This is an excellent story that used a concrete example (i.e. bipolar disorder) to highlight the pitfalls involved with the use of genetic test kits for gene alleles. Rather than write a story heralding the first commercial availability of a test to identify genetic markers associated with risk of bipolar disorder, this was a thoughtful piece that presented both the hope and the hype associated with the product. While failing to provide concrete estimates for the benefit from the product or diagnostic alternatives, the story painted an accurate picture of the uncertainty for deriving benefit.
The story mentioned that the test carried a $399 price tag. Of course there are larger cost perspectives. If this diagnostic test truly has value, it might lead to more targeted therapy – perhaps decreasing overall medical costs. If it is a poor test, it may increase medical costs beyond the initial $399 for the test itself.
The story included discussion about how this test might be of benefit; it did not include quantification of benefit (i.e.:how much faster could it enable a clinician to make a diagnosis?) though one of the points of the story was that the actual benefit of this test was somewhat imprecise. Lastly – the statement that any information is good is a red herring. However, we’ll again give the story the benefit of the doubt on this criterion.
The story discussed problems associated with false positive or false negative results. It mentioned that physicians might not have the appropriate training to understand what to do with the results of the test and could make, what an expert quoted in the story described as "foolish decisions"
The story mentioned that this and other genetic test kits prey on individuals’ deepest anxieties.
That said – there are many more harms possible. Creating the precedent for direct marketing of lab tests – even if the results go to the doctor carries significant risks. It could prey on peoples’ insecurities, cause financial harm, adversely affect the patient-clinician relationship, and lead to other family members of test positive patients (family members without symptoms) getting a meaningless test due to worry.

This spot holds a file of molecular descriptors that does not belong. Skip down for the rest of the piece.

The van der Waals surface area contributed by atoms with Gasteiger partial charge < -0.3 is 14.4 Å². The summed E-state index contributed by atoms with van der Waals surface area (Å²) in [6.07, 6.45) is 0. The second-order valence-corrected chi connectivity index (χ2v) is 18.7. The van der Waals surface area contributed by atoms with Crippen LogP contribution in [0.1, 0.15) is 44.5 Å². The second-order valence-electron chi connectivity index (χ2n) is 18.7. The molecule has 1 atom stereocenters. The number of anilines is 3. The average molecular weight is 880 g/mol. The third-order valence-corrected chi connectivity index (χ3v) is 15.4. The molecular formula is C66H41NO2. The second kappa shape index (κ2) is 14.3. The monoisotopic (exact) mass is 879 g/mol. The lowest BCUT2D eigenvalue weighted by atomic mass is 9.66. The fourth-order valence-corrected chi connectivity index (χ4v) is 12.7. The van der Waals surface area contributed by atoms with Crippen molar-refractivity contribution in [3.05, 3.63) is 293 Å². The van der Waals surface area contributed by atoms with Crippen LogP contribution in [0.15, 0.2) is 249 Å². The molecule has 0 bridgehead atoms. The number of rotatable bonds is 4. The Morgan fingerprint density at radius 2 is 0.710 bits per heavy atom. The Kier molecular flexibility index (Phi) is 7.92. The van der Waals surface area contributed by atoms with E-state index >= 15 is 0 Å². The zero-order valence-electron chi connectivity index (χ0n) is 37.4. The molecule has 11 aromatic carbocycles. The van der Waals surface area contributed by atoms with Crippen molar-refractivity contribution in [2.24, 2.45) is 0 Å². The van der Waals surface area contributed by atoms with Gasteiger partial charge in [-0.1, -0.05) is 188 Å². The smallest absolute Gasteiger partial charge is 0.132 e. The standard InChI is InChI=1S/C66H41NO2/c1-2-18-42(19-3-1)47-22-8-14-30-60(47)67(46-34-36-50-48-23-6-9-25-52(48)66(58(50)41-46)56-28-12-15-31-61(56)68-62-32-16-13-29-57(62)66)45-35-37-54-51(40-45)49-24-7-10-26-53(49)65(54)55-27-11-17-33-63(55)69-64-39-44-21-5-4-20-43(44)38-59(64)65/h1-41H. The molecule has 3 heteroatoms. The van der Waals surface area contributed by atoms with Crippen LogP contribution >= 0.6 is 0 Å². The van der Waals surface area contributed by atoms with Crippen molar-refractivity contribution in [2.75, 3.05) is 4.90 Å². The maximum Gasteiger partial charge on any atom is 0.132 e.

It was good that the story pointed out that there is little oversight for the accuracy of genetic test kits.
Overall the story did a good job; it gave data such as 1% rate of genetic abnormality in unaffected vs. 3% in bipolar patients. It said, "The report that accompanies those results instructs doctors that a positive test means patients are two to three times more likely to have bipolar disorder." If the reporter had gone the next step, it would have been even better. For example, if someone has no symptoms of bipolar disorder, then the likelhood of current bipolar is 0% – so a 2-3 time increase in risk is still 0. For someone with many symptoms, the risk of bipolar disorder might be 50-60% (rough estimate) and an abnormal test might increase that substantially. Granted, interpreting the quantitative data for readers may be difficult but it would have been helpful to put it into terms that were easier to understand.
But in discussing why the test was useful, the company founder said that it was important "even if it just helps a little bit". The story should have noted that this lack of quantification of benefit is problematic.
We’ll give the story the benefit of the doubt on this criterion.
The story did not engage in overt disease mongering.
The story included quotes not only from the scientist who developed the test discussed, but from several experts in the field.
The story did not make clear how diagnosis of bipolar disorder with the test vs. without the test differed. However it would appear that this may have been intentional as it isn’t actually clear how diagnosis of this disorder is dramatically altered in the era where this test is available.
The story mentioned that this was a commercially available product. (Though it failed to mention that this test would likely not be covered by insurance, it also did not imply that it would. This, of course, will affect availability.)
The story was clear that the test for bipolar disorder it described had been commercially available for about a month. It also mentioned that there about 1000 other test kits (for other genetic traits) which are available.
Does not appear to rely on a press release.